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Early review of ‘The Nativity Story’

My uber-talented friend, Susan Britton (who’s authored one novel and has another on the way) went to a pastor’s screening yesterday of New Line’s The Nativity Story, a film this blog has been closely following. Bottom line? A beautiful film with a few chinks. Here’s her take—enjoy:
I found The Nativity Story basically absolutely beautiful and faithful to the biblical account. The script fudges and makes allowances for dramatic needs, but these add to the story in believable and interesting ways, unpacking just what it would have been like for Mary to be preggers without a husband in a strict Jewish village. And there are snippets of things that will figure into Christ's story, such as crucified men (rebels Herod is getting rid of) and a scene where Joseph and Mary buy a fish and eat it on the shores of the Sea of Galilee.

The casting and acting are great. Mary and Joseph (
Keisha Castle-Hughes and Oscar Isaac) are both beautiful to watch. Castle-Hughes has a nontraditional earthy beauty that really works for Mary, who is portrayed as a very real person in this story. She spends much of her time looking worried. She goes to Elizabeth's for the reassurance of seeing for herself that what the angel told her was true, that Elizabeth is pregnant. And at first, Mary doesn't even want to be betrothed to Joseph, but she slowly falls in love with him, a sweet and touching love story. Also, the cinematic representations of God are all low key and un-hokey. And Herod is totally and appropriately creepy and incredibly hard of heart, and so is his son. The wise men are the happiest people in the movie—I liked that touch—very self-assured and king-like and often funny.

The settings are gorgeous. Mary and Joseph and the wise men undertake their respective journeys against great barren landscapes of stone and shifting sand. The village of Nazareth is satisfyingly built of rough stones with people crowded into tiny rooms. The villagers are always busy, making cheese, pressing out grapes. The film goes with the theory that the Star was really the coming together of three heavenly bodies (I think two planets and one star)—a once in every 3,000 years occurrence—and as the film unfolds, the stars are shown again and again in the night sky, coming ever closer together.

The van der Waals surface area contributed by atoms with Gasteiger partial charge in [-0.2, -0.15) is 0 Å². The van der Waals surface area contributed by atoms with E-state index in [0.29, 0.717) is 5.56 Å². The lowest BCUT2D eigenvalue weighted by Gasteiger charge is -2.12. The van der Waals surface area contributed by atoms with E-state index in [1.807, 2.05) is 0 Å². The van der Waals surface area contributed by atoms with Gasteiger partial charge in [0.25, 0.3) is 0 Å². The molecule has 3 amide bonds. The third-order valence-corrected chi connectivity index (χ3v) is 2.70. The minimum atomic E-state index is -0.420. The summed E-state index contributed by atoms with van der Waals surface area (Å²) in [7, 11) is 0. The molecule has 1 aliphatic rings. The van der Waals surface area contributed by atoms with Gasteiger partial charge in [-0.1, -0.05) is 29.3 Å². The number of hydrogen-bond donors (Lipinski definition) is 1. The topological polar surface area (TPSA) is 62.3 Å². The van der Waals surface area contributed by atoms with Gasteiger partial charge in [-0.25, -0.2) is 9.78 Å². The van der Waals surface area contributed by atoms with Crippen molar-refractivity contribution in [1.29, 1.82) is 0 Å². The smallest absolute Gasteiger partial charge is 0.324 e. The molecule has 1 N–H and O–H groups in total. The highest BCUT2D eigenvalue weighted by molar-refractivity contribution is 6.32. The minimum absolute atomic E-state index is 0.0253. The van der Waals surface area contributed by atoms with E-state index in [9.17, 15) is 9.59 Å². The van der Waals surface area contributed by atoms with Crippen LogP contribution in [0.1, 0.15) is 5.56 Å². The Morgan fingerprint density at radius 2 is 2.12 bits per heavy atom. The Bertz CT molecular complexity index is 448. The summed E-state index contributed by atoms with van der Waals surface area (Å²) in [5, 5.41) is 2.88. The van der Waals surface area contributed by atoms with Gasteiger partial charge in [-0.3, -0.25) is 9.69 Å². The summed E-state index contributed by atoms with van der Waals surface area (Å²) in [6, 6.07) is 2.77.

I found the film a trifle ponderous and slow in places, especially in the beginning (not the very beginning, in which Herod slaughters all the babies in Bethlehem, but after that). I wish the pace of the movie were a little faster, especially the first third. Also, the music seems to be all long, drawn-out chords that seemed to say “isn't this all terribly important,” which adds to the overall ponderous effect.

It seems to me it would be just about impossible to make a good movie about this very familiar and dearest of stories. Yet somehow, by making Mary and Joseph very real people, what God did through them seems even more wondrous. The movie ends in Mary's voice, speaking the
Magnificat over images of herself, Joseph and baby Jesus traveling on their donkey over sand dunes to Egypt—a lovely and resonant finish.
And there you have it. If you’d like to know about the film, see BibleFilms (and Matt’s latest update), Christianity Today, Queen Spoo’s blog (great site) or this blog’s coverage.

(Images: New Line)